Swedish moose do not sport the kind of headgear North Americans are used to. And it is far from certain that any individual hunter who visits this country will take a specimen that makes the Safari Club International Record Book.
On the other hand, what Sweden offers is a fascinating hunting experience, especially if you opt for what is called a Jamthund hunt. These hunts involve the use of specially trained dogs that bay, and hold, moose until hunters arrive. In some instances, they actually provoke the moose to charge and fight and work their way to where the hunter is waiting.
All of this is a roundabout way of introducing a Swedish guide service we just heard about. It is operated by a man named Magnus Lindström, who says he can offer Jamthund, as well as driven hunts for moose, plus outings in search of reindeer and birds. We do not pretend to know much about Lindström or his guide service, and we pass his name along simply because we know he offers some hunts that we know to be very interesting. His name comes to us from agent Charles Goldenberg of Premier Safaris, who says Lindström has been very professional in early dealings. Moreover, he says the man's references check out.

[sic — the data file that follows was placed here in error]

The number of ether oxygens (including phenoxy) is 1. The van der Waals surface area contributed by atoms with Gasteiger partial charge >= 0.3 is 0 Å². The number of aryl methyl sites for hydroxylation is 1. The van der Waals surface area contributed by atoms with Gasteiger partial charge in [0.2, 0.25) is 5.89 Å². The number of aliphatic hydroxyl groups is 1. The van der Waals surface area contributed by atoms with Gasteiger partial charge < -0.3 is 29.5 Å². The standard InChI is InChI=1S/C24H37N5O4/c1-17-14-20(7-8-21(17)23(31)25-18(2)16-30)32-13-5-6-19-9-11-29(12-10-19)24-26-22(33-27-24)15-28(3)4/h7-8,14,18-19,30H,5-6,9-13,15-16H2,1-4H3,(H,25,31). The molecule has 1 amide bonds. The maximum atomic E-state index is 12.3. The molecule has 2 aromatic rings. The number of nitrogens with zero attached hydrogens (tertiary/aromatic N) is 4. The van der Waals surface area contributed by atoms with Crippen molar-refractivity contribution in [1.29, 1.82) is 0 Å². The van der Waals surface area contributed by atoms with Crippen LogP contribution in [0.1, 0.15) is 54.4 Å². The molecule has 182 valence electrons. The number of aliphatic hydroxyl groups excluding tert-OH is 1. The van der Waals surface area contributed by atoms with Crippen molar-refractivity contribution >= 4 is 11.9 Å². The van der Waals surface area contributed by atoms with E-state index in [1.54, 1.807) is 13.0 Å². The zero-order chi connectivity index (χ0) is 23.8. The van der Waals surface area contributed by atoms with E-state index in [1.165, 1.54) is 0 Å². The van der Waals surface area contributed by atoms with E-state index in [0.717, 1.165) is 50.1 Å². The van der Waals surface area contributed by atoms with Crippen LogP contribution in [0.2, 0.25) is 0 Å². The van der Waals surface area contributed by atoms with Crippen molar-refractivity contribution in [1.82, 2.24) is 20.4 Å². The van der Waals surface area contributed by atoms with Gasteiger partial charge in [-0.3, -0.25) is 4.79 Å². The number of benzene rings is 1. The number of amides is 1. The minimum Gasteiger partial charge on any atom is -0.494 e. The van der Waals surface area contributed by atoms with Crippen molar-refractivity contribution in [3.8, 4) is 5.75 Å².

Here at The Hunting Report, we're eager to get some first-hand input on Lindström and urge any hunters who go afield with him to file reports. In the meantime, we have written Lindström ourselves and received this short note:
"Thank you for your interest in northern Sweden, or what we Swedes call `Norrland.' This area becomes more and more Europe's last wilderness. It can be just as exotic as Alaska or Africa for foreign guests. I have managed a hunting and fishing business here since 1996. I started hunting in........(continued)